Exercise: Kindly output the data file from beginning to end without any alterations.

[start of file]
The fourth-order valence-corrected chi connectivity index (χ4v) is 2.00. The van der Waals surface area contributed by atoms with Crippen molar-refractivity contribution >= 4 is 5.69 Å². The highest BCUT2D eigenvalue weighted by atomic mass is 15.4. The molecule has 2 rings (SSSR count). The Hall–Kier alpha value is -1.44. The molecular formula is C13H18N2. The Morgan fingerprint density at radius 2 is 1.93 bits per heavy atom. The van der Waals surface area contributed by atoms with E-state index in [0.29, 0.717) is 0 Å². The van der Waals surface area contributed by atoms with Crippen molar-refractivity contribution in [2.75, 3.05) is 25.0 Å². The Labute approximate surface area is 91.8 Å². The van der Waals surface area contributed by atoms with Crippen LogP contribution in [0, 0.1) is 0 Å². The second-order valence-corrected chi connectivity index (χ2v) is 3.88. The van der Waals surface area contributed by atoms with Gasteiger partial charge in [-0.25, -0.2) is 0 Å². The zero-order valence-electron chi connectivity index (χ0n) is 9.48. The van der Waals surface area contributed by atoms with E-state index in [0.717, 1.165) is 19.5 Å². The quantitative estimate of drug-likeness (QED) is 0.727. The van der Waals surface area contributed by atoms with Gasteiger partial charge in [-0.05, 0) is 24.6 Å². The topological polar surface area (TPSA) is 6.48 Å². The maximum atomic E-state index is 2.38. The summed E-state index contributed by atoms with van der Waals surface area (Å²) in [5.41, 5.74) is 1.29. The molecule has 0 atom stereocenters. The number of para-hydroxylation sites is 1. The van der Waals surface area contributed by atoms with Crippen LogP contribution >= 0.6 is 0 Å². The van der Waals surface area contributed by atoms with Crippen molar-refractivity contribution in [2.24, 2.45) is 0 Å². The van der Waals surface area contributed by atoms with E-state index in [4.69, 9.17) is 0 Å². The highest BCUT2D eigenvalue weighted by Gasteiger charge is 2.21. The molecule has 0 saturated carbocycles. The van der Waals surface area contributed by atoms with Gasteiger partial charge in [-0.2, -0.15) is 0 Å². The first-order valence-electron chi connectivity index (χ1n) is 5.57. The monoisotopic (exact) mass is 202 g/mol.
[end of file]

The fourth-order valence-corrected chi connectivity index (χ4v) is 2.00. The van der Waals surface area contributed by atoms with Crippen molar-refractivity contribution >= 4 is 5.69 Å². The highest BCUT2D eigenvalue weighted by atomic mass is 15.4. The molecule has 2 rings (SSSR count). The Hall–Kier alpha value is -1.44. The molecular formula is C13H18N2. The Morgan fingerprint density at radius 2 is 1.93 bits per heavy atom. The van der Waals surface area contributed by atoms with E-state index in [0.29, 0.717) is 0 Å². The van der Waals surface area contributed by atoms with Crippen molar-refractivity contribution in [2.75, 3.05) is 25.0 Å². The Labute approximate surface area is 91.8 Å². The van der Waals surface area contributed by atoms with Crippen LogP contribution in [0, 0.1) is 0 Å². The second-order valence-corrected chi connectivity index (χ2v) is 3.88. The van der Waals surface area contributed by atoms with Gasteiger partial charge in [-0.25, -0.2) is 0 Å². The zero-order valence-electron chi connectivity index (χ0n) is 9.48. The van der Waals surface area contributed by atoms with E-state index in [0.717, 1.165) is 19.5 Å². The quantitative estimate of drug-likeness (QED) is 0.727. The van der Waals surface area contributed by atoms with Gasteiger partial charge in [-0.05, 0) is 24.6 Å². The topological polar surface area (TPSA) is 6.48 Å². The maximum atomic E-state index is 2.38. The summed E-state index contributed by atoms with van der Waals surface area (Å²) in [5.41, 5.74) is 1.29. The molecule has 0 atom stereocenters. The number of para-hydroxylation sites is 1. The van der Waals surface area contributed by atoms with Crippen LogP contribution >= 0.6 is 0 Å². The van der Waals surface area contributed by atoms with Crippen molar-refractivity contribution in [2.24, 2.45) is 0 Å². The van der Waals surface area contributed by atoms with E-state index in [4.69, 9.17) is 0 Å². The highest BCUT2D eigenvalue weighted by Gasteiger charge is 2.21. The molecule has 0 saturated carbocycles. The van der Waals surface area contributed by atoms with Gasteiger partial charge in [-0.2, -0.15) is 0 Å². The first-order valence-electron chi connectivity index (χ1n) is 5.57. The monoisotopic (exact) mass is 202 g/mol.